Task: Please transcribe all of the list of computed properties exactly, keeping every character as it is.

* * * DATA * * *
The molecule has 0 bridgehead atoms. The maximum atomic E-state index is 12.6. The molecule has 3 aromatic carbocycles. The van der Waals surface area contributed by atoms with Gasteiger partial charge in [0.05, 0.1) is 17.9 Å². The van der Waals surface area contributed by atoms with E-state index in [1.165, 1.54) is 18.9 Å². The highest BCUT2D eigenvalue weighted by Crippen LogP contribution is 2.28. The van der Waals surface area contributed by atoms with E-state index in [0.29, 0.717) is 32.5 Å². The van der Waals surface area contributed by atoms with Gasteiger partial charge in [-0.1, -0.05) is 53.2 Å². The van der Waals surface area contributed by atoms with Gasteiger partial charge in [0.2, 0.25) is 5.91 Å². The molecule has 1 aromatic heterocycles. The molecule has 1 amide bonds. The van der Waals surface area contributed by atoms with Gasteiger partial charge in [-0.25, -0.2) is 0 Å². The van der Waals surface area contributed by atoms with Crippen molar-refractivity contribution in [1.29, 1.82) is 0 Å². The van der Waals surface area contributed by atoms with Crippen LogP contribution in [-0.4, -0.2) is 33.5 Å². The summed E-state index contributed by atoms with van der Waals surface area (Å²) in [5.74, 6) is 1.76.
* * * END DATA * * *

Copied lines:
The molecule has 0 bridgehead atoms. The maximum atomic E-state index is 12.6. The molecule has 3 aromatic carbocycles. The van der Waals surface area contributed by atoms with Gasteiger partial charge in [0.05, 0.1) is 17.9 Å². The van der Waals surface area contributed by atoms with E-state index in [1.165, 1.54) is 18.9 Å². The highest BCUT2D eigenvalue weighted by Crippen LogP contribution is 2.28. The van der Waals surface area contributed by atoms with E-state index in [0.29, 0.717) is 32.5 Å². The van der Waals surface area contributed by atoms with Gasteiger partial charge in [-0.1, -0.05) is 53.2 Å². The van der Waals surface area contributed by atoms with Gasteiger partial charge in [0.2, 0.25) is 5.91 Å². The molecule has 1 aromatic heterocycles. The molecule has 1 amide bonds. The van der Waals surface area contributed by atoms with Gasteiger partial charge in [-0.25, -0.2) is 0 Å². The van der Waals surface area contributed by atoms with Crippen molar-refractivity contribution in [1.29, 1.82) is 0 Å². The van der Waals surface area contributed by atoms with Crippen LogP contribution in [-0.4, -0.2) is 33.5 Å². The summed E-state index contributed by atoms with van der Waals surface area (Å²) in [5.74, 6) is 1.76.